traffic controllers (ATCos) monitor flight operations and resolve predicted aircraft conflicts to ensure safe flights, making them one of the essential human operators in air traffic control systems. Researchers have been studying ATCos with human subjective approaches to understand their tasks and air traffic managing processes. As a result, models were developed to predict ATCo actions. However, there is a gap between our knowledge and the real-world. The developed models have never been validated against the real-world, which creates uncertainties in our understanding of how ATCos detect and resolve predicted aircraft conflicts. Moreover, we do not know how information from air traffic control systems affects their actions. This Ph.D. dissertation work introduces methods to evaluate existing ATCo action prediction models. It develops a prediction model based on flight contextual information (information describing flight operations) to explain the relationship between ATCo actions and information. Unlike conventional approaches, this work takes data-driven approaches that collect large-scale flight tracking data. From the collected real-world data, ATCo actions and corresponding predicted aircraft conflicts were identified by developed algorithms. Comparison methods were developed to measure both qualitative and quantitative differences between solutions from the existing prediction models and ATCo actions on the same aircraft conflicts. The collected data is further utilized to develop an ATCo action prediction model. A hierarchical structure found from analyzing the collected ATCo actions was applied to build a structure for the model. The flight contextual information generated from the collected data was used to predict the actions. Results from this work found that the collected ATCo actions do not show any preferences on the methods to resolve aircraft conflicts. Results found that the evaluated existing prediction model does not reflect the real-world. Also, a large portion of the real conflicts was to be solved by the model both physically and operationally. Lastly, the developed prediction model showed a clear relationship between ATCo actions and applied flight contextual information. These results suggest the following takeaways. First, human actions can be identified from closed-loop data. It could be an alternative approach to collect human subjective data. Second, the importance of evaluating models before implications. Third, potentials to utilize the flight contextual information to conduct high-end prediction models.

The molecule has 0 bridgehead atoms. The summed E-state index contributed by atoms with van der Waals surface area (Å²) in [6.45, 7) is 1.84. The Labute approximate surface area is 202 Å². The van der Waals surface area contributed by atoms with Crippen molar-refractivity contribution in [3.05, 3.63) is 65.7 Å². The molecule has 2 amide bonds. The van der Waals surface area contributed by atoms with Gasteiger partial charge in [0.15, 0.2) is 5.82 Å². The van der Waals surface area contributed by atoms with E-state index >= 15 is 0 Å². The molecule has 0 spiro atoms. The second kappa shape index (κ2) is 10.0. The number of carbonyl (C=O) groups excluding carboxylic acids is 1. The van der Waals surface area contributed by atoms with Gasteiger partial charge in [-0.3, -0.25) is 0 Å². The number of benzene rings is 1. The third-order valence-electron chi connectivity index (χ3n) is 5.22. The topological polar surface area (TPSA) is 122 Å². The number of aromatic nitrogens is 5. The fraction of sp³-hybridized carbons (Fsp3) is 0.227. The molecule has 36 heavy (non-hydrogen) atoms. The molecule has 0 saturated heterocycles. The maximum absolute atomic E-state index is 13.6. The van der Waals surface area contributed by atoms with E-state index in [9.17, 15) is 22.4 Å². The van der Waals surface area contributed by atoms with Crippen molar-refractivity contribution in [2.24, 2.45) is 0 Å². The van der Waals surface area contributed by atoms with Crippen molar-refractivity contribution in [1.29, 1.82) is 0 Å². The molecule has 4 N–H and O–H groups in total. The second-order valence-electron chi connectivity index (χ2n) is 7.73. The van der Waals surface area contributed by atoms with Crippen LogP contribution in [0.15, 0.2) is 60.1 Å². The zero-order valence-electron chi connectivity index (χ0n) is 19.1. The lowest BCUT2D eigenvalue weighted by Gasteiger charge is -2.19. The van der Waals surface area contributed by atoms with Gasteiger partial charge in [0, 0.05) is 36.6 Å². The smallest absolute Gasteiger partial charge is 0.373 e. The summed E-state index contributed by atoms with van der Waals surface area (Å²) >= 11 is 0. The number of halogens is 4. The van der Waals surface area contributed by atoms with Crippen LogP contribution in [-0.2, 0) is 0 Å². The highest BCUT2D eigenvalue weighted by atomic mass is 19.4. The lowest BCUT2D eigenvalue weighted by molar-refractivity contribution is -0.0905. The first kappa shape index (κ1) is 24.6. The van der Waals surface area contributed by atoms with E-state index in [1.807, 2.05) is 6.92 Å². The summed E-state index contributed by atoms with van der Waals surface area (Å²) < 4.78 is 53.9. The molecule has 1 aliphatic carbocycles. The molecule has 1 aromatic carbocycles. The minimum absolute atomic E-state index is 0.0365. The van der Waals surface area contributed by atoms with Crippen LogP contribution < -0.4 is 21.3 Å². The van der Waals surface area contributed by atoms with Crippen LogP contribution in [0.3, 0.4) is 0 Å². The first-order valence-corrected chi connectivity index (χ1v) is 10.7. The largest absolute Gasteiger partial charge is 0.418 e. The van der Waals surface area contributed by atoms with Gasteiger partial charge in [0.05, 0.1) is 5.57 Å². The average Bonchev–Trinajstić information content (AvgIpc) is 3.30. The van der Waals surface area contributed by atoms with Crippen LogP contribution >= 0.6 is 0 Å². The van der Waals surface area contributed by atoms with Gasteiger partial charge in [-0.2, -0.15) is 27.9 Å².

The different versions of the original document can be found in:
DOIS: 10.25394/pgs.12635891 10.25394/pgs.12635891.v1
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